from Marion County Common Pleas Court Family Division Trial
Court No. 15 AB 0016
C. Nemo for Appellant.
J. Kahle for Appellee.
Appellant, Sasha Steele ("Steele"), appeals the
March 8, 2017 judgment entry of the Marion County Court of
Common Pleas, Family Division, granting permanent custody of
her minor child, J.E., to appellee, the Marion County
Children's Services Board ("the Agency"). For
the reasons that follow, we affirm.
J.E. is the minor child of Steele and Jordan Emmons
("Emmons") born in December of 2014. (Doc. No.
On January 6, 2015, the Agency filed a complaint alleging
that J.E. was an abused and dependent child under R.C.
2151.031 and R.C. 2151.04, respectively. (Id.). That
same day, the Agency filed a "motion for ex
parte/emergency orders with notice of hearing." (Doc.
No. 3). Also on January 6, 2015, the trial court granted the
Agency pre-dispositional interim custody of J.E. and also
granted the Agency's "motion for ex parte/emergency
orders with notice of hearing." (Doc. Nos. 4, 5).
At multiple points in the case, the Agency submitted case
plans to the trial court, which the trial court approved and
incorporated into disposition entries. (Doc. Nos. 36, 63,
99). The Agency also filed semiannual administrative reviews.
(Doc. Nos. 31, 38, 61, 83).
On January 13, 2015, the trial court appointed a guardian ad
litem ("GAL") for J.E. (Doc. No. 9). On January 23,
2015, the trial court appointed counsel for Steele. (Doc. No.
13). On March 30, 2016, the trial court appointed counsel for
Emmons. (Doc. No. 45).
After a shelter-care and pre-trial hearing on January 28,
2015, the trial court on February 11, 2015 issued an order
that temporary custody of J.E. remain with the Agency and
scheduled the matter for adjudication on March 13, 2015.
(Doc. No. 17). That adjudication was continued on the trial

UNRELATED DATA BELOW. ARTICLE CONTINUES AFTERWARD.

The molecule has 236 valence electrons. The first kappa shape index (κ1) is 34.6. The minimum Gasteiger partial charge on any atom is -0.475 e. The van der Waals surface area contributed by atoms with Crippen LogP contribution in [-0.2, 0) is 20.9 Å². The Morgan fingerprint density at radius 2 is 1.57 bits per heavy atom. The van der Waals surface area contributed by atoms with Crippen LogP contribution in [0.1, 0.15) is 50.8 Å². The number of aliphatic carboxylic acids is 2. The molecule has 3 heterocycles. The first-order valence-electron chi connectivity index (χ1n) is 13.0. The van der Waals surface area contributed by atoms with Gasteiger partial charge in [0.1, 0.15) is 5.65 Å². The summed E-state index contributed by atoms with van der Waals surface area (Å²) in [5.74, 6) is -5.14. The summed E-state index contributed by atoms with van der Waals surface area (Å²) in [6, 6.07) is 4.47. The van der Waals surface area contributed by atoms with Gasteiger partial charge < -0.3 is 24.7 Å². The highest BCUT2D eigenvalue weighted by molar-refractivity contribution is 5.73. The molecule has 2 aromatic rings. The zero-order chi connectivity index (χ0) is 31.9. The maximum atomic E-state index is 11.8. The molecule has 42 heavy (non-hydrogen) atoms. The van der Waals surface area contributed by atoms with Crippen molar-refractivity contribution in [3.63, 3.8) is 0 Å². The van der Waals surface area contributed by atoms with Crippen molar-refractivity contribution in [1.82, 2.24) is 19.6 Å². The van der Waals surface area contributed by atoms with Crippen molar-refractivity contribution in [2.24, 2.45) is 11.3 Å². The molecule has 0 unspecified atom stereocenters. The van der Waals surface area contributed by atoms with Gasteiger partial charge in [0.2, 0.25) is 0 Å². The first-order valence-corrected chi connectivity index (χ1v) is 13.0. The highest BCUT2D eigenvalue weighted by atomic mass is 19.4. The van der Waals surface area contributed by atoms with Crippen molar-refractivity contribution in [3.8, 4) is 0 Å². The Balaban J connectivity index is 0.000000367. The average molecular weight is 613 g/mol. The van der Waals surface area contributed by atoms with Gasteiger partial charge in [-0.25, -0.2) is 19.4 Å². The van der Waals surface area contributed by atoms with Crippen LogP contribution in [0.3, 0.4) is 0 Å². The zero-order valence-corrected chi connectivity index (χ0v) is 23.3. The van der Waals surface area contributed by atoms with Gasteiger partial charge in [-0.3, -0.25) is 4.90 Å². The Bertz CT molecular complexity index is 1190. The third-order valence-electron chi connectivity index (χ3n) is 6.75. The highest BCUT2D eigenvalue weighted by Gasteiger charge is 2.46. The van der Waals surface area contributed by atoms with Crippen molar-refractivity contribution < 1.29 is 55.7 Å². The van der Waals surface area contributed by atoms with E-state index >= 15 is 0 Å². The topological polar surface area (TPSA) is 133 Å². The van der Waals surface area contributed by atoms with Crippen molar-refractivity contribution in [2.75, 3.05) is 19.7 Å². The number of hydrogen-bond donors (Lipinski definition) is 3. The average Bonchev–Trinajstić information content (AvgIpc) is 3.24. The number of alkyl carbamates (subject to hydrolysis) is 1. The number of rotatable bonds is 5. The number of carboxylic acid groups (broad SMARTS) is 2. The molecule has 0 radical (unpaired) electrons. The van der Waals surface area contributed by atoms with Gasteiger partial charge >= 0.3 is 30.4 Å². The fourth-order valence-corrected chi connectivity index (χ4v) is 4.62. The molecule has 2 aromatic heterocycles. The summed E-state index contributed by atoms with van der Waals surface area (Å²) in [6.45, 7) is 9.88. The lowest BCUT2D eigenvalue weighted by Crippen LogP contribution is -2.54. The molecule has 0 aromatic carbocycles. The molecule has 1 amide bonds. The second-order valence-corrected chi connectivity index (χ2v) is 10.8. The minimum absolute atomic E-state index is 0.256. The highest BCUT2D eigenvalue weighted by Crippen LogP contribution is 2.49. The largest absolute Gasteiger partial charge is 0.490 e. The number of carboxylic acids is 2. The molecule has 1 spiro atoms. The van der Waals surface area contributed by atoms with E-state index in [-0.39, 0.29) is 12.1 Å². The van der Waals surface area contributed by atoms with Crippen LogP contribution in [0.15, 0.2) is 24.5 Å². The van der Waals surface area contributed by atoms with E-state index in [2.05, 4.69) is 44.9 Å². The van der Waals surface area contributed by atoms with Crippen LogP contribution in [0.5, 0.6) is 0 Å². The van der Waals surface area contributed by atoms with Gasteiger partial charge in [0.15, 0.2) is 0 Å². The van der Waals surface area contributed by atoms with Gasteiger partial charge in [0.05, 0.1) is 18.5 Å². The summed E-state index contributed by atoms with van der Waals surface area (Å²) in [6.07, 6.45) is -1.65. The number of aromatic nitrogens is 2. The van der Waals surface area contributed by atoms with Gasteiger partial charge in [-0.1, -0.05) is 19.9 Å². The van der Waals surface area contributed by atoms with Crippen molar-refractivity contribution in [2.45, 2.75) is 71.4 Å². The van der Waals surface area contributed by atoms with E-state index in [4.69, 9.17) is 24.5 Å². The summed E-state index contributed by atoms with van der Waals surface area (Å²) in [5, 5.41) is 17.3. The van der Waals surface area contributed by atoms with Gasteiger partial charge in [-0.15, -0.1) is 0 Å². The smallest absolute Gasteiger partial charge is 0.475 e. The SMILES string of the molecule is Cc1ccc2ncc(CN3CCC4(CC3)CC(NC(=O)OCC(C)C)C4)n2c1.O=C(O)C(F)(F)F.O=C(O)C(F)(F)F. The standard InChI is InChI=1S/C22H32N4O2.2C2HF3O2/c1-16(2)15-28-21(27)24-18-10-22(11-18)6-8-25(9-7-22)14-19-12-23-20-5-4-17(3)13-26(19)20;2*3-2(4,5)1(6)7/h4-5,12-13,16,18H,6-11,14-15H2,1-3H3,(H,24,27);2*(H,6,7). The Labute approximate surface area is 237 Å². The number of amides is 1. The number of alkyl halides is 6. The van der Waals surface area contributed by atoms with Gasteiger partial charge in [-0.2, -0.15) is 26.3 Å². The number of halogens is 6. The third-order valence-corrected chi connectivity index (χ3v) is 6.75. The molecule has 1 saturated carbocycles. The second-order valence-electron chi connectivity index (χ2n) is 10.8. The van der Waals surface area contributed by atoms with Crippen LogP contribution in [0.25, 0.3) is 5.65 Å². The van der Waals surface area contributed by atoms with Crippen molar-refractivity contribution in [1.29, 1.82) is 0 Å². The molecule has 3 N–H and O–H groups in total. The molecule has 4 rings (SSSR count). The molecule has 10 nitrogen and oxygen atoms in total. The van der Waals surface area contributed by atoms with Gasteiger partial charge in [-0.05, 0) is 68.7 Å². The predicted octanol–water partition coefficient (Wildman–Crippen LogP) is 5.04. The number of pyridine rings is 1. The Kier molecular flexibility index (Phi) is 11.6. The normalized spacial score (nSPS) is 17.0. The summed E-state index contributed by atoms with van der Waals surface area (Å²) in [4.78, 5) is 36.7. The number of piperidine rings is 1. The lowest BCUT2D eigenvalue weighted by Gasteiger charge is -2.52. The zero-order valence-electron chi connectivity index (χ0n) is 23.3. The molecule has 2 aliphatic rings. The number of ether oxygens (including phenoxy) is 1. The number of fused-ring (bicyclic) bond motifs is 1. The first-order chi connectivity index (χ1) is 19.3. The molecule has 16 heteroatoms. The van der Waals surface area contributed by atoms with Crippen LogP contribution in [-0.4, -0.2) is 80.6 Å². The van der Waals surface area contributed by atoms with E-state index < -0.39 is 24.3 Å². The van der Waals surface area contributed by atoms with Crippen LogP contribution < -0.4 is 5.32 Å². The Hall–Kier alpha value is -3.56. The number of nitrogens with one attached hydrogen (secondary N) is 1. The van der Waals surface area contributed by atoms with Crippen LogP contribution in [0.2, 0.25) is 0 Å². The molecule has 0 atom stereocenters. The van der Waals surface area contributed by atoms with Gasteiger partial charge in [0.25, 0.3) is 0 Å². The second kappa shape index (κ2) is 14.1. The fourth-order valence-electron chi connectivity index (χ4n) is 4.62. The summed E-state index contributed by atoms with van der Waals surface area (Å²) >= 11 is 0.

court's motion because Steel was not transported to the
hearing. (Doc. No. 21).
On March 27, 2015, Steele stipulated that J.E. was a
dependent child under R.C. 2151.04. (Doc. No. 27). The trial
court found J.E. dependent and dismissed the abuse complaint.
(Id.). On April 15, 2015, the trial court ordered
that temporary custody of J.E. remain with the Agency. (Doc.
No. 28). At multiple points after adjudicating J.E. a
dependent child and awarding temporary custody to the Agency,
the trial court reviewed that disposition but did not alter
it. (See Doc. Nos. 33, 35, 37, 47, 70, 72. 75).
On April 26, 2016, the Agency filed a motion for permanent
custody of J.E. (Doc. No. 48). The trial court scheduled the
permanent custody hearing for July 18, 2016. (Doc. No. 49).
On July 7, 2016, Steele filed a motion to continue that
hearing. (Doc. No. 65). On July 12, 2016, the Agency filed a
memorandum in opposition to the motion to continue. (Doc. No.
66). The trial court granted the motion to continue on August
8, 2016 and rescheduled the permanent custody hearing for
November 7, 2016. (Doc. No. 67). The permanent custody
hearing set for November 7, 2016 was continued by agreement
of the parties. (Doc. No. 97 at 4).
On January 6, 2017, Steele filed a motion to continue the